There are a great many financial pundits that argue that stocks are cheap because the earnings yields on equities are high relative to the very low yields on bonds. I have already addressed one set of reasons why such arguments are flawed.
In this article I will address another set of reasons that should be even more obvious to investors. Strangely, most investors don't seem to see this, even though it is practically slapping them on the face.
Low Treasury Yields Indicate Low EPS Growth In Future
10Y Treasury yields at unprecedented lows of 1.40% indicate that investors believe that US economic growth in the next decade is likely to be lower than it ever has been over a ten year span.
The Fed clearly agrees with this pessimistic/fearful outlook for the US GDP growth outlook, which is why the FOMC has set Fed Funds rate at record low levels for an unprecedented period of time. Additionally, implicit in the record low interest rates -- set by the Fed and investors -- is an assessment that there is a relatively high risk of sharp and protracted economic recessions during the next decade or more.
In sum, in the current environment, ultra-low interest rates are an indicator of expectations of ultra-low future EPS growth. Therefore, to say that ultra-low interest rates currently provide a formulaic rationale for high and rising equity valuations constitutes an elementary failure of logic.
Low Treasury Yields Indicate Low Returns On Equity
The other message being sent by the Treasury market is that the return on capital for investments (of all types) in the next ten or more years is expected to be historically very low.
Why? There is a competitive market for capital. If returns on equity capital from investments in productive enterprises were projected to be high, Treasury yields would also have to be high to compete for funds (particularly given the US Treasury's enormous financing needs).
As it currently stands, ultra-low Treasury yields are a clear indication that investors as a whole believe that returns on capital across the entire economy (and indeed, the entire world) will be very low and/or risky.
It is logically untenable to formulaically argue that stock valuations should be high due to low bond yields when expected overall returns on capital invested (indicated by those same bond yields) are so extraordinarily low.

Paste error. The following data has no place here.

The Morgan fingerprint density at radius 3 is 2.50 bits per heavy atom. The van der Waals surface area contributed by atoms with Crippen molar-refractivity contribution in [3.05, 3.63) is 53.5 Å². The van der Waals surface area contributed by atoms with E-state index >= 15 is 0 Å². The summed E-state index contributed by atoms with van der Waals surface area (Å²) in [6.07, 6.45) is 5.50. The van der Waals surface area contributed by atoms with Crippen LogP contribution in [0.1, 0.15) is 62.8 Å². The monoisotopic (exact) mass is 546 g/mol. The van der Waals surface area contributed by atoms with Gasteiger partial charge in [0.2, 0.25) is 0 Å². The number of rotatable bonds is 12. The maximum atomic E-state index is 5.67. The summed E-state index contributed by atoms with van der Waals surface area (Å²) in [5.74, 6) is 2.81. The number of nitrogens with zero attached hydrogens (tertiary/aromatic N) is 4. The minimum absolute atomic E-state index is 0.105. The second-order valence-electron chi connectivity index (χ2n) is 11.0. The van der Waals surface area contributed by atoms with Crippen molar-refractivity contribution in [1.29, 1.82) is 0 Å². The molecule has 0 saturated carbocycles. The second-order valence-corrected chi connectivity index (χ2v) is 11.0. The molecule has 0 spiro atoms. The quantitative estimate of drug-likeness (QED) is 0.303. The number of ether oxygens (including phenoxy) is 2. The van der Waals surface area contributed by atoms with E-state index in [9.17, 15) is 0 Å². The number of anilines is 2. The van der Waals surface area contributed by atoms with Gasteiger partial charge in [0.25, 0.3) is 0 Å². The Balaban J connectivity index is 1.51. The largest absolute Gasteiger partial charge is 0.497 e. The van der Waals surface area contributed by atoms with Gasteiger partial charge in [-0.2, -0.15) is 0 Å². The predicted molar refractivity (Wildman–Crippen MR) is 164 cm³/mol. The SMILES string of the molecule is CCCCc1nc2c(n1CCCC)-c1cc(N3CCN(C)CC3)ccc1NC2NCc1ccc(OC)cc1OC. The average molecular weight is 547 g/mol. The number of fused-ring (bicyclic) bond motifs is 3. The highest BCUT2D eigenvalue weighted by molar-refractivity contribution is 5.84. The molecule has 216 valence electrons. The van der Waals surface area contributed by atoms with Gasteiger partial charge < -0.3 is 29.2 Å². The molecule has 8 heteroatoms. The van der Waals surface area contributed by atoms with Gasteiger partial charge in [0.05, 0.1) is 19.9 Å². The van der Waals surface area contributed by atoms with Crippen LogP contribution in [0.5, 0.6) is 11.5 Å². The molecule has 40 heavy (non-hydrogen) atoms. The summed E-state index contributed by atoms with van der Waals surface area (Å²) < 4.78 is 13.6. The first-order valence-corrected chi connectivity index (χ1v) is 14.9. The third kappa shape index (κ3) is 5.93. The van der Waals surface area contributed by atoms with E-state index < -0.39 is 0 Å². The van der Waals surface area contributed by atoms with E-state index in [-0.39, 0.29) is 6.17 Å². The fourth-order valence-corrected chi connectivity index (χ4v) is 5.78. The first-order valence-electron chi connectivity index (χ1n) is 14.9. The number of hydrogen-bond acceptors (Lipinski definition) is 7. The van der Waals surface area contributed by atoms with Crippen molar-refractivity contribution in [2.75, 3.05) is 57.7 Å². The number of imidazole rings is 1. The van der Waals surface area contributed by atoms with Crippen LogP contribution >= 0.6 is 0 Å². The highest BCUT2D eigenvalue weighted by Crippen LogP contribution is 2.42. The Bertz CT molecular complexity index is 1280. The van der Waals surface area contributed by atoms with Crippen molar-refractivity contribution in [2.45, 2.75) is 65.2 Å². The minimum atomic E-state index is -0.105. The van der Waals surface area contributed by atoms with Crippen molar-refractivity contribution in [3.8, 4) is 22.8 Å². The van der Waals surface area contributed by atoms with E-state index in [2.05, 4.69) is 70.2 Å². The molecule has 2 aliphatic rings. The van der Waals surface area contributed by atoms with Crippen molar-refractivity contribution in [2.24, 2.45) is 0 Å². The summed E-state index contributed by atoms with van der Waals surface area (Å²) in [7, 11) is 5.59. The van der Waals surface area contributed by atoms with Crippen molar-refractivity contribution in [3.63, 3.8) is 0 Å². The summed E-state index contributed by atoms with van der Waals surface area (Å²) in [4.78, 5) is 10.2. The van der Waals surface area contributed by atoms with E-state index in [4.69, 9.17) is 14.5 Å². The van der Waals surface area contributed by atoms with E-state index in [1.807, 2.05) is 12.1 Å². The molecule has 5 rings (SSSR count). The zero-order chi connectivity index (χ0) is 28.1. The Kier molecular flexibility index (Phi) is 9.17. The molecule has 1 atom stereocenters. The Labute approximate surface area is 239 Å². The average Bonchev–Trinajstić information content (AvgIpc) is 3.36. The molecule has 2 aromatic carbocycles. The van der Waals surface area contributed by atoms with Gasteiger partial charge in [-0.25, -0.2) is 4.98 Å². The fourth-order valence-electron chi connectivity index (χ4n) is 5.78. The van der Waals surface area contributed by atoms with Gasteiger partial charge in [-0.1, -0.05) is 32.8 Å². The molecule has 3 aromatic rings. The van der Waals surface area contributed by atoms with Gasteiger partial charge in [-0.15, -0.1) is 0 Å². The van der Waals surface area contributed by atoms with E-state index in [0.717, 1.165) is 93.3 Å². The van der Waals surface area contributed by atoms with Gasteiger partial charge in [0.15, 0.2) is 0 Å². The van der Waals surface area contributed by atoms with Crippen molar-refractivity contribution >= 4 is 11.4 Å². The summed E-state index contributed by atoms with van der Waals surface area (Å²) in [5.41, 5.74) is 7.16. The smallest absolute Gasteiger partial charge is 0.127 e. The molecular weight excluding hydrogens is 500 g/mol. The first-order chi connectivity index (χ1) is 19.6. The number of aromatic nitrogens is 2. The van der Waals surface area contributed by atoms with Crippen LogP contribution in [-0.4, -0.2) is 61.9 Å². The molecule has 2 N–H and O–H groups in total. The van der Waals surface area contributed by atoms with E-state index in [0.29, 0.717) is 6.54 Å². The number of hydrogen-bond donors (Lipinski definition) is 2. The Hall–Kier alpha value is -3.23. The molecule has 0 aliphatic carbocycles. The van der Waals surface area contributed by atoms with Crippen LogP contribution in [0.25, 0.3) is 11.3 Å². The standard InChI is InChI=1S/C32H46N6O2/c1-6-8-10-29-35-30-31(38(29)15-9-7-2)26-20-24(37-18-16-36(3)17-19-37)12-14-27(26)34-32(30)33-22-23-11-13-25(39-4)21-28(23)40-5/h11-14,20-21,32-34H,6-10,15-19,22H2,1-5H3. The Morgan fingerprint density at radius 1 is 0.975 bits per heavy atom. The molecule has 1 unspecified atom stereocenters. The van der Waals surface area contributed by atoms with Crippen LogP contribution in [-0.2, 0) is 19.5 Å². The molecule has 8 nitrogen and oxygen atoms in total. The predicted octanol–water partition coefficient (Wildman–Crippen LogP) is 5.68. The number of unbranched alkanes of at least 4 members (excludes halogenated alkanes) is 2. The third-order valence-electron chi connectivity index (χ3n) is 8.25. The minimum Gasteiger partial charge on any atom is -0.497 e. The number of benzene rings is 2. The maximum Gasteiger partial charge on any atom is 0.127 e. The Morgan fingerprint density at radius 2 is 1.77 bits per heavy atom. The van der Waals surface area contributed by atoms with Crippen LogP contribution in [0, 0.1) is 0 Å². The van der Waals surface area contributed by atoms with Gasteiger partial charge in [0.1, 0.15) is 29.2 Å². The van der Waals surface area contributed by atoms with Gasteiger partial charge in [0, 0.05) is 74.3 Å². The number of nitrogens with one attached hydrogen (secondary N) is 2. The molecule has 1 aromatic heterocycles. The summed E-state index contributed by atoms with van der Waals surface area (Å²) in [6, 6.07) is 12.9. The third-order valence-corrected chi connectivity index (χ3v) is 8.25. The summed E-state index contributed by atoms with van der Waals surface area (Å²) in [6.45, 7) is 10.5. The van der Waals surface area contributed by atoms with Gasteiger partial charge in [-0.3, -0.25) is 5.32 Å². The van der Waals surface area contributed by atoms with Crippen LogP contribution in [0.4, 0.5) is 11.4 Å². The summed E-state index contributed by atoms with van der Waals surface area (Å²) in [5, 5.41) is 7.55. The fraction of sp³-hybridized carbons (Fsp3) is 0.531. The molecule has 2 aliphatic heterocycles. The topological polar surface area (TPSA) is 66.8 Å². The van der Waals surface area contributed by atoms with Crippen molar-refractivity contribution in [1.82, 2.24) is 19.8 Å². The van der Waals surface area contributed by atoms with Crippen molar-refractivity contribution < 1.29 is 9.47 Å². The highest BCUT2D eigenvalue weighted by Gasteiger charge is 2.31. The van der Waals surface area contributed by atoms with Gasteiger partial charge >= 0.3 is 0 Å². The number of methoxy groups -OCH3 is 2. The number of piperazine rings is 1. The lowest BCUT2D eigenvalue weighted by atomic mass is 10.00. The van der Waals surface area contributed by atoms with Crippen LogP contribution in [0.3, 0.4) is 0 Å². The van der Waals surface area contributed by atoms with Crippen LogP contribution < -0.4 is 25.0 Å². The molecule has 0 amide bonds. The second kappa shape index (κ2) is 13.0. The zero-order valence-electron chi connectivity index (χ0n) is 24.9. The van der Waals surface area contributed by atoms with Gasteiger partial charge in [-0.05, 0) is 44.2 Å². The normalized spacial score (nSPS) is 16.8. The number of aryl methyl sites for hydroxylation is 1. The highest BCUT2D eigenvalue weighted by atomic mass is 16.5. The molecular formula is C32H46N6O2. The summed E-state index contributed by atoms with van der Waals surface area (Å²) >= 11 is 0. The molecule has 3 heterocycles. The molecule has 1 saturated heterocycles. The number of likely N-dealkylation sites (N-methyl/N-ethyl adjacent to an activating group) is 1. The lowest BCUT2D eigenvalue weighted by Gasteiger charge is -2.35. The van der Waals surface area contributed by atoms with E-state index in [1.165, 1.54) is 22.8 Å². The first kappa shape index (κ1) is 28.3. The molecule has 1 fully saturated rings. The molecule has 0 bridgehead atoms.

QE As A Warning of Low Growth and High Risk
Some investors may argue that Treasury yields are only low because of QE and/or the expectations of QE. They may further argue that "money printing" in the form of QE will drive up stock prices. However, these arguments beg the question: Why is the Fed implementing QE?
When you see a bomb squad trying to diffuse a huge bomb in a building, does that make you want to run in and offer to purchase an apartment there at the price listed in yesterday's newspaper? It is fundamentally illogical to make a case for high equity valuations based on a combination of low interest rates and QE.
First, consider the motive for QE. Is QE not being implemented due to the very real risk that the US economy would collapse if the Fed did not intervene in this fashion? How is that a policy that indicates the presence of a substantial risk of economic collapse becomes an argument to buy stocks? The mere presence of QE is an indicator of extraordinary macroeconomic risk. That sort of macro risk signal, combined with the deflation risk being signaled by ultra-low interest rates, is hardly compatible with a bullish argument for stocks.
Second, what of the argument that the risk of hyperinflation potentially brought about by QE is or should be reflected in stock values? This argument is not available to anybody that argues that stocks are cheap because interest rates are low (which is the argument that this article addresses). It is simply illogical to argue that stocks are or will price in hyperinflation while bonds are simultaneously pricing in deflation. Schizophrenia is a disease, not the basis for an investment strategy.
In sum, in the current macroeconomic environment, it is really quite absurd to cite low Treasury yields as an argument in favor of the notion that stocks are cheap. If anything, the message from the Treasury market is quite the opposite.
First, the message from Treasury yields is that EPS growth derived from US economic growth is likely to be historically poor during the next decade or more. As such US equity P/E multiples should be historically low. Second, the message from Treasury yields is that expected long-term returns on equity capital will probably be exceedingly low. This also implies that P/E multiples should be historically low.
Third, the extent that long-term bond yields are pricing in QE, equity values should be expected to be low in order to reflect the sort of low growth scenario and high levels of macro risk that are giving rise to expectations of QE.
The problem is that US equity valuations are currently not low by historical standards. US equity P/E multiples based on forward EPS are currently roughly in line with historical averages. Furthermore, based on the most popular metrics of normalized EPS such as Robert Shiller's P/E 10, US stocks are actually overvalued.
In sum, there may be many legitimate arguments to buy stocks; the argument that ultra-low interest rates makes stocks cheap is not one of them. In the current environment, characterized by high extraordinarily macro risks and low growth, ultra-low interest rates do not make stocks such as Apple (AAPL), AT&T (T), Cisco (CSCO) or index ETFs such as (SPY), (DIA) and (QQQ) more attractive than they would be in a normal macro environment with higher interest rates. To the contrary, if ultra-low interest rates are transmitting any useful information at all for equity investors, it may very well be that they should be extremely cautious about purchasing stocks.